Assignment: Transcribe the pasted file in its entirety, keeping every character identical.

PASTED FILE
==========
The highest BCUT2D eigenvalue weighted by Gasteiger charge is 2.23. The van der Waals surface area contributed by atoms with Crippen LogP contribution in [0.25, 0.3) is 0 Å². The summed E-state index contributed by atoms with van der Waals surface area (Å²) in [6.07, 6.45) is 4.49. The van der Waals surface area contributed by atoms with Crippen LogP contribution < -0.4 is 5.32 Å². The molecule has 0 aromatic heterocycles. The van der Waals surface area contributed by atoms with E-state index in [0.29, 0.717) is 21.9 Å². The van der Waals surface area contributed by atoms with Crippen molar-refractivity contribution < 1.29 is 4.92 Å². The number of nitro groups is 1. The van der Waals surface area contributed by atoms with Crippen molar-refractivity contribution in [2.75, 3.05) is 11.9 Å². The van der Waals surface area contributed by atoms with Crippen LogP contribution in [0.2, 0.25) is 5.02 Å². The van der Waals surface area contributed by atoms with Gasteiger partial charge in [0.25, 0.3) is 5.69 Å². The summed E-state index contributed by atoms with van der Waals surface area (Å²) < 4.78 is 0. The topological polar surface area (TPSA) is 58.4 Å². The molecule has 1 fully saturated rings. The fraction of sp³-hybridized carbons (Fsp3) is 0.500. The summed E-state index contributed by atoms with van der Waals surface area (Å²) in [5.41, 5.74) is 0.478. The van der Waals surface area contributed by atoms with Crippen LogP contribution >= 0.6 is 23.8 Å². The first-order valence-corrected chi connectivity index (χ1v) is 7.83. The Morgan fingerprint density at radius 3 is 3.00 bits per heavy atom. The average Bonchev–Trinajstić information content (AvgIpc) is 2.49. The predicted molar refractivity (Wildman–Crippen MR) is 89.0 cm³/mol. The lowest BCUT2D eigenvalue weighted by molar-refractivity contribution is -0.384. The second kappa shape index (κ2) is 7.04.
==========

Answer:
The highest BCUT2D eigenvalue weighted by Gasteiger charge is 2.23. The van der Waals surface area contributed by atoms with Crippen LogP contribution in [0.25, 0.3) is 0 Å². The summed E-state index contributed by atoms with van der Waals surface area (Å²) in [6.07, 6.45) is 4.49. The van der Waals surface area contributed by atoms with Crippen LogP contribution < -0.4 is 5.32 Å². The molecule has 0 aromatic heterocycles. The van der Waals surface area contributed by atoms with E-state index in [0.29, 0.717) is 21.9 Å². The van der Waals surface area contributed by atoms with Crippen molar-refractivity contribution < 1.29 is 4.92 Å². The number of nitro groups is 1. The van der Waals surface area contributed by atoms with Crippen molar-refractivity contribution in [2.75, 3.05) is 11.9 Å². The van der Waals surface area contributed by atoms with Crippen LogP contribution in [0.2, 0.25) is 5.02 Å². The van der Waals surface area contributed by atoms with Gasteiger partial charge in [0.25, 0.3) is 5.69 Å². The summed E-state index contributed by atoms with van der Waals surface area (Å²) < 4.78 is 0. The topological polar surface area (TPSA) is 58.4 Å². The molecule has 1 fully saturated rings. The fraction of sp³-hybridized carbons (Fsp3) is 0.500. The summed E-state index contributed by atoms with van der Waals surface area (Å²) in [5.41, 5.74) is 0.478. The van der Waals surface area contributed by atoms with Crippen LogP contribution >= 0.6 is 23.8 Å². The first-order valence-corrected chi connectivity index (χ1v) is 7.83. The Morgan fingerprint density at radius 3 is 3.00 bits per heavy atom. The average Bonchev–Trinajstić information content (AvgIpc) is 2.49. The predicted molar refractivity (Wildman–Crippen MR) is 89.0 cm³/mol. The lowest BCUT2D eigenvalue weighted by molar-refractivity contribution is -0.384. The second kappa shape index (κ2) is 7.04.